09.11.2001: We Will Never Forget
Contributed by Kris Baydalla-Galasso
We will never forget.
For most Americans, we have a strong recollection of where we were and what we were doing on September 11, 2001 when the first plane flew into the Twin Towers in NYC. As the horrific events of the day unfolded, we knew that our world had changed forever. With every passing year, I am increasingly concerned by the number of people in my world who fail to remember the devastation of 9/11/2001 and the unification of our country that followed. The day is forever etched in my mind – as an American, a New Yorker and as a daughter.
I was a recent college graduate living in Baltimore, MD, about an hour away from the Pentagon. When I heard news of the first plane, I grabbed my phone and called my father – who worked across the street from the Twin Towers. As my call was placed prior to the true chaos of the day, I was able to get through right away. My father was at his desk. He was sure that the pilot of the plane had a heart attack. He was present for the 1993 World Trade Center bombing, yet neither of us suspected or mentioned terrorism. Minutes after we ended our call, he would call my mom to tell her that he was leaving the building because a second plane had hit and it couldn’t be an accident. It would be over 15 hours before we heard from him and I am still so very grateful that he made it out physically unscathed.
I grew up in Staten Island, NY. I am the product of parents who met on Wall Street who spent many of my childhood days in the Twin Towers, visiting my father at work. I was on the phone with my aunt when the towers began their collapse. Her screams as she watched from her work rooftop preceded the visual collapse on the television to which we were glued. The Twin Towers, the World Trade Center, was so much more than just an address, more than an icon. Those towers were “home” for us. The perfect NYC skyline was the backdrop to my childhood.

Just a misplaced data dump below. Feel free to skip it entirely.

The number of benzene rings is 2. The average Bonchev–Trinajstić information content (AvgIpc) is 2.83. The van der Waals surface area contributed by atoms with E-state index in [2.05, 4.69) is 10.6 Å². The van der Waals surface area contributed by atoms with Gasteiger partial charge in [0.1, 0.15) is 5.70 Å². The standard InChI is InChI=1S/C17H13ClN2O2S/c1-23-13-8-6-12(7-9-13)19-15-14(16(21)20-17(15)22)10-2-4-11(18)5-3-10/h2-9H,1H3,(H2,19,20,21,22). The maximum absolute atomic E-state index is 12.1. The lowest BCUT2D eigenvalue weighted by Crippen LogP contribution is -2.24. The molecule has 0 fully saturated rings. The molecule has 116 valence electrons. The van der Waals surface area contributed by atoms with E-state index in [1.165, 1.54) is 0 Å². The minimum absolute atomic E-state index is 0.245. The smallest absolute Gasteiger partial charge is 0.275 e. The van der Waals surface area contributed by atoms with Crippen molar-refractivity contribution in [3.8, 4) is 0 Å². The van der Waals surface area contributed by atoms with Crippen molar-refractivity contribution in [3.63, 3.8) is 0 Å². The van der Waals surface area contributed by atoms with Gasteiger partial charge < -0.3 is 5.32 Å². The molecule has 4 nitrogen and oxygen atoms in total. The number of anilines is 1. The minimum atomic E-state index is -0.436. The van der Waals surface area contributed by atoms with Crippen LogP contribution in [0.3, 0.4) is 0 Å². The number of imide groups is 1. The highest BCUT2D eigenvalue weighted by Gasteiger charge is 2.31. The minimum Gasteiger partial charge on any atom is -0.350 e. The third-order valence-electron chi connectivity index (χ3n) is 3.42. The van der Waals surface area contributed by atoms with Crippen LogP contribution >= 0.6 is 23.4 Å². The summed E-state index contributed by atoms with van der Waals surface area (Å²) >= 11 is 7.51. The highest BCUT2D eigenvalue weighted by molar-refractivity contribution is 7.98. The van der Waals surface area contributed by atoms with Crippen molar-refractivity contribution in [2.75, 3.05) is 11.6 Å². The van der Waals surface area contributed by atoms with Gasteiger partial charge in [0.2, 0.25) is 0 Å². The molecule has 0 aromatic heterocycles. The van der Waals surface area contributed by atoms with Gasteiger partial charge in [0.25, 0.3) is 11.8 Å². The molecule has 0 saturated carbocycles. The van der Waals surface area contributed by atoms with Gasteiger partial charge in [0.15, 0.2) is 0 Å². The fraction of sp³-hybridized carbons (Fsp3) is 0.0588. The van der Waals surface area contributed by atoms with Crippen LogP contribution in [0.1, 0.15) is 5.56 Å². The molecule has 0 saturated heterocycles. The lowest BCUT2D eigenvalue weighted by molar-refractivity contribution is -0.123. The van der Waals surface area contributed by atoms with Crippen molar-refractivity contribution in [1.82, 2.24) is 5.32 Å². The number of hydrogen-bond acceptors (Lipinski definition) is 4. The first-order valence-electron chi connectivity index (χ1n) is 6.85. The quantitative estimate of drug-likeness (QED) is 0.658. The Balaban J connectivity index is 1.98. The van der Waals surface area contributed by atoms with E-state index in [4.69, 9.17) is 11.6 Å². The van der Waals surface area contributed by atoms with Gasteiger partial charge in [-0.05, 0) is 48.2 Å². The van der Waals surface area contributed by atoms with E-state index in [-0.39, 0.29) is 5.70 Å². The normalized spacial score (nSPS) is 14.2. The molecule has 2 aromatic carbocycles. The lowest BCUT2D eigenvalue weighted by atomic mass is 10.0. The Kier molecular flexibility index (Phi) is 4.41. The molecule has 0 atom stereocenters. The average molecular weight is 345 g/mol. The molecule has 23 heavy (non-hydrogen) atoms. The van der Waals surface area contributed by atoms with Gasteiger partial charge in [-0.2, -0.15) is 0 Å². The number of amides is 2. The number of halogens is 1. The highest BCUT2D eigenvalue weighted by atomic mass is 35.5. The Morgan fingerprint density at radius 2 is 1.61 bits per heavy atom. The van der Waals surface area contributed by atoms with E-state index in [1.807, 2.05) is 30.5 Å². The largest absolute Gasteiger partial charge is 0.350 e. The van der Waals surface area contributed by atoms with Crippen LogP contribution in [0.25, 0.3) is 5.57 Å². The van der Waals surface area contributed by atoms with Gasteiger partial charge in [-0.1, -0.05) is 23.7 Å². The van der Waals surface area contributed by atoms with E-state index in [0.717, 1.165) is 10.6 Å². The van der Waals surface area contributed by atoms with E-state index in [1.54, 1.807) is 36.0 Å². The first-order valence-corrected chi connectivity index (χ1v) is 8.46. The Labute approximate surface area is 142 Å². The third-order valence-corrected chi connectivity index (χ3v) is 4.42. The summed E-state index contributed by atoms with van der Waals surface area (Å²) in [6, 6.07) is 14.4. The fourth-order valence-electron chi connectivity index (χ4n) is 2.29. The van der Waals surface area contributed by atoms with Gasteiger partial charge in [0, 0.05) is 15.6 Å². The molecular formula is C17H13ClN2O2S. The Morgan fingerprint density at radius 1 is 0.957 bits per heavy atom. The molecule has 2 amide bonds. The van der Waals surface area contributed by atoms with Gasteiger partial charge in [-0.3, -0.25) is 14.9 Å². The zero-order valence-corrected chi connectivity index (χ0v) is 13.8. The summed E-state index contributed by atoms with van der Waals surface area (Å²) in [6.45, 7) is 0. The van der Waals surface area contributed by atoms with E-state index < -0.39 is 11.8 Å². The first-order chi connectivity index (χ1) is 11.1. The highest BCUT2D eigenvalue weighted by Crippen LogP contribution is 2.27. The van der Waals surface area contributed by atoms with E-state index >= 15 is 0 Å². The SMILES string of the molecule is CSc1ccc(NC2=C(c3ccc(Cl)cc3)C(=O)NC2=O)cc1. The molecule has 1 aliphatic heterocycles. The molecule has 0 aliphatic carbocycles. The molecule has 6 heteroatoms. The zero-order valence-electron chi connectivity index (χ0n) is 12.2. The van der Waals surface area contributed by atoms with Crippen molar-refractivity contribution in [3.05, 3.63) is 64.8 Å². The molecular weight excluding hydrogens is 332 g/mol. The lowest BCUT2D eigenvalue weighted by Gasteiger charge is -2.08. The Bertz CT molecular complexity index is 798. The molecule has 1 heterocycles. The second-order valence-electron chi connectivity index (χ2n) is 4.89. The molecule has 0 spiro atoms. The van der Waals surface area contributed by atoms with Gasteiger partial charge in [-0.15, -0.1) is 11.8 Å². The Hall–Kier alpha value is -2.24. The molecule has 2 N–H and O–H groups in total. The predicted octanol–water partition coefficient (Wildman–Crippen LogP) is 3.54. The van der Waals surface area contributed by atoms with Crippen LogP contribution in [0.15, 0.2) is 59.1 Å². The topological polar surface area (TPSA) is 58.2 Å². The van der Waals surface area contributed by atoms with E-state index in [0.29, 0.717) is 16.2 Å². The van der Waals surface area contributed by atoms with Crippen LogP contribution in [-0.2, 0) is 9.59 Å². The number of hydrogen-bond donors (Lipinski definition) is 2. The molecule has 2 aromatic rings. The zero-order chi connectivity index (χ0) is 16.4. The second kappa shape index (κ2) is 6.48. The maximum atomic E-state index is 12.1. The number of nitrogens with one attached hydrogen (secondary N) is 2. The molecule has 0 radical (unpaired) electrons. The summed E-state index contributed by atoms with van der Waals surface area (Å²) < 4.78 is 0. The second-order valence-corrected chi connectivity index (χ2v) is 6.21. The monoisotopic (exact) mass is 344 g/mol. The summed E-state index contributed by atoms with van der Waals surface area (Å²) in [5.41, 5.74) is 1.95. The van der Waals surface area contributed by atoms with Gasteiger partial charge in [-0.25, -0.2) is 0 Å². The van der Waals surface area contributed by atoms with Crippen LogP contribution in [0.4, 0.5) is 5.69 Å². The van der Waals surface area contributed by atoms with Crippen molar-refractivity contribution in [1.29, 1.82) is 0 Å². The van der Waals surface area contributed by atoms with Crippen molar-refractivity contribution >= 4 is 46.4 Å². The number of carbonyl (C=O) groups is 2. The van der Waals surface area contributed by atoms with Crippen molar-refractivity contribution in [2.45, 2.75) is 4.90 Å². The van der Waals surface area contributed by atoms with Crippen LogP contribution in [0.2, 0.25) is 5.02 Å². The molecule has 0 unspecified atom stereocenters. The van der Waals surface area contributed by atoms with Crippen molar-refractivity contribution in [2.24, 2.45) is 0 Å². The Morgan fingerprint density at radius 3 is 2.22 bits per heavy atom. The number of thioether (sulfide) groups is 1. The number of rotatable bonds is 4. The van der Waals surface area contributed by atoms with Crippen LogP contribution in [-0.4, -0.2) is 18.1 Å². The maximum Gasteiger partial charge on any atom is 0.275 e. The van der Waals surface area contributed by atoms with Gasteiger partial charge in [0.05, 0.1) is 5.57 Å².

Like most of America, I watched the Towers collapse on live TV. I sat on a college futon, unblinking, clasping the hands of the dorm room’s residents, all of whom were from NY. I searched the dusty faces in the crowd for the familiar face of my father. I prayed for one of their spontaneous interviews to be him. Being a banker isn’t supposed to be a dangerous and life threatening job! At around 11:30 that morning, I was finally able to get in touch with my mom. She knew my father had left his building, but had not heard from him since. We had nothing to do but wait.
My father, whose building had a pedestrian walkway that stretched over the bustling NYC street below and connected it to one of the towers, had opted to leave before any evacuation was issued. He took what he needed and started downstairs. Weeks later, when we spoke about that morning, he told me that leaving the building was like living in a bad sci-fi movie. He described the collapse of the Towers – the noise. The cloud of dust that chased the business men and women on the street. My father ducked in an alley and hid behind a dumpster, keeping himself safe from the barreling debris. Whenever I remember that morning, I shudder to think of what all of the survivors and first responders witnessed.
Yesterday, on our ride to school, we drove past the “Walk of Heroes.” Almost 3,000 American flags line the sidewalks in Parkville, MD. My children, all born well after that terrible day, asked me about the flags. So I told them the story of their Papou – one of the men who survived the 2001 Terror Attack on our beautiful country. I told them about some of the people represented by those nearly 3,000 flags. I told them because it is our legacy. I will never forget. We will never forget.
My Dad, Bill Baydalla, was able to escort me down the aisle in 2003 and has been able to enjoy all of his grandchildren in the years that followed – a gift that we do not take for granted as we know so many were robbed of the same experiences.
We would love to spend the next few days honoring the many heroes of 9/11/2001. Do you have a personal story regarding September 11th, our nation’s heroes or the military? Please share it by emailing kris@localhost. We might just feature your story on our blog!